Dyskinesia is an involuntary movement that you cannot control. It can affect just one part of the body, like the head or an arm, or it can affect your entire body. Dyskinesia can range from mild to severe and painful, and interfere with normal daily activities. It can also differ in the frequency and the time of day that it occurs.

Dyskinesia is usually seen in people with Parkinson’s disease, often as a side effect of long-term levodopa treatment. Dyskinesia can also occur in other conditions besides Parkinson’s, including movement disorders.

The symptoms vary from person to person. They can be very mild with a slight movement of the head, arm, or leg. They can also be severe and include multiple parts of the body moving involuntarily. Some of the symptoms of dyskinesia may look like:

  • fidgeting
  • wriggling
  • swaying of the body
  • bobbing of the head
  • twitching
  • restlessness

Dyskinesia is not related to the tremor that often happens in Parkinson’s disease. Nor is it related to tic disorders.

Dyskinesia is most commonly caused by extended use of the medication levodopa. Levodopa is the preferred medication used in the treatment of Parkinson’s due to its effectiveness.

Levodopa increases the level of dopamine in the brain. People with Parkinson’s lack dopamine-producing brain cells. Levodopa replaces dopamine for those with Parkinson’s as well as other conditions that involve low levels of dopamine. However, your dopamine levels will rise when you take levodopa and fall as the levodopa wears off. It’s believed that these variations in dopamine levels are the cause of the involuntary movements of dyskinesia.

A type of dyskinesia called tardive dyskinesia is a side effect of some antipsychotic medications.

Dystonia

Dystonia may sometimes be confused with dyskinesia. However, instead of involuntary movements of dyskinesia, dystonia causes the muscles to suddenly tighten involuntarily. It’s caused by Parkinson’s disease itself and not a side effect of the medication. Dystonia is caused by low levels of dopamine that are seen in people with Parkinson’s. Dystonia often affects the feet, vocal cords, hands, or eyelids. Many times, it only affects one side of the body.

Dystonia can be affected by levodopa since it’s causing the dopamine levels to vary. People can experience dystonia when dopamine levels drop as the levodopa wears off. However, you can also have dystonia when the dopamine levels are at their highest point during treatment with levodopa. When this happens, it’s due to the muscles being overstimulated.

Tardive dyskinesia

Tardive dyskinesia affects people with severe mental illnesses that require extended treatment with antipsychotic medications. Tardive dyskinesia is similar to dyskinesia because it also causes involuntary movements. However, the movements of tardive dyskinesia usually affect the tongue, lips, mouth, or eyelids. The symptoms of tardive dyskinesia may include the following involuntary movements:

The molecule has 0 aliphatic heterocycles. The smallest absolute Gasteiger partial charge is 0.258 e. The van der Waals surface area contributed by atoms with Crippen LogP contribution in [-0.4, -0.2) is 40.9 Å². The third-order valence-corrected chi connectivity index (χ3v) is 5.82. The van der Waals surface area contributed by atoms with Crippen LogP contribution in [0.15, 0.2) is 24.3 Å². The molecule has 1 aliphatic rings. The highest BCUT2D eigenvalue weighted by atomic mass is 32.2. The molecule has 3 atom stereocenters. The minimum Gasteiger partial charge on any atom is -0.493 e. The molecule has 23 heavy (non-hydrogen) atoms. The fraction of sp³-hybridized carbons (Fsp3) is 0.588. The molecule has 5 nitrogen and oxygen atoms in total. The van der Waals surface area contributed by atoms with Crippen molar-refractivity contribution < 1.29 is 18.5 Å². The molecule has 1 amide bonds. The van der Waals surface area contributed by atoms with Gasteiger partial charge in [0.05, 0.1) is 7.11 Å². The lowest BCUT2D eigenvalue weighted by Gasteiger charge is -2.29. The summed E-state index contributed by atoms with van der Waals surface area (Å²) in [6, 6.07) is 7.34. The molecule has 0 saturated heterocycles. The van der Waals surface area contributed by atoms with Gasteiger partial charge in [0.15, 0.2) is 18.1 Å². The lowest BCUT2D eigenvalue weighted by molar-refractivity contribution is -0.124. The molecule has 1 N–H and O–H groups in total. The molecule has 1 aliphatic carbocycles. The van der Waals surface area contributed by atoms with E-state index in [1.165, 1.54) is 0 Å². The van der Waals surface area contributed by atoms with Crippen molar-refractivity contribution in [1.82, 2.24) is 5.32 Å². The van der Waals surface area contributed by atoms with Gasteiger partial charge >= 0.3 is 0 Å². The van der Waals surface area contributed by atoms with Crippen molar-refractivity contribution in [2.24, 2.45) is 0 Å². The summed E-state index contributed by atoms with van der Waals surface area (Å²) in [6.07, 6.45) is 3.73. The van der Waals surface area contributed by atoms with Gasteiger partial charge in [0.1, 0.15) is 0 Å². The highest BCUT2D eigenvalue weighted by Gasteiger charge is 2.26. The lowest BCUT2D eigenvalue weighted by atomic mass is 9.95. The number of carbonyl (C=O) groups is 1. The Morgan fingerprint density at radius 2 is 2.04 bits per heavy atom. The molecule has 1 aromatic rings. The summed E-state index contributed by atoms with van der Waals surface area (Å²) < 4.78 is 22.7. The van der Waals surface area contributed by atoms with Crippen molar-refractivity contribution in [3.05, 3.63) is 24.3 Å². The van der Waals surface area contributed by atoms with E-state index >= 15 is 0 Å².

• smacking your lips repetitively
  • making a grimace repetitively
  • rapid blinking
  • puckering your lips
  • sticking out your tongue

Treatment of dyskinesia differs for each person. Treatment is determined by some of the following factors:

  • severity of the symptoms
  • timing of the symptoms (e.g., are they worse when the levodopa is wearing off?)
  • age
  • length of time on levodopa
  • length of time since receiving a diagnosis of Parkinson’s

Some treatment options may include:

  • adjusting the dose of your levodopa to avoid large fluctuations in the amount of dopamine in your system
  • taking levodopa in a continuous infusion or an extended release formulation
  • taking amantadine, which was recently approved to treat dyskinesia
  • for tardive dyskinesia, taking a newly approved drug — valbenazine (Ingrezza)
  • taking levodopa in smaller doses more often
  • taking your levodopa 30 minutes before a meal, so the protein of your food doesn’t interfere with absorption
  • getting exercise, such as walking and swimming, as prescribed by your doctor
  • using stress management techniques, since stress is known to make dyskinesia worse
  • using dopamine receptor agonists through monotherapy — only in the very early stages of Parkinson’s before developing dyskinesia
  • undergoing deep brain stimulation, which is a surgical treatment for severe symptoms — Certain criteria must be met for this to be an effective treatment. Ask your doctor if this is an option for you. Deep brain stimulation is only done after other treatments have not worked.

As with any treatment, be sure to discuss all side effects with your doctor before deciding on the best treatment for you.

Levodopa is currently the most effective treatment for Parkinson’s disease, so not taking it is usually not an option for most people. Therefore, it’s important to talk to your doctor about the various treatment options to lessen and help manage dyskinesia if it develops. Be sure to discuss the positives and negatives about starting levodopa when you are initially diagnosed with Parkinson’s. Delaying the start of levodopa may help lessen the severity of dyskinesia and extend the time before dyskinesia begins.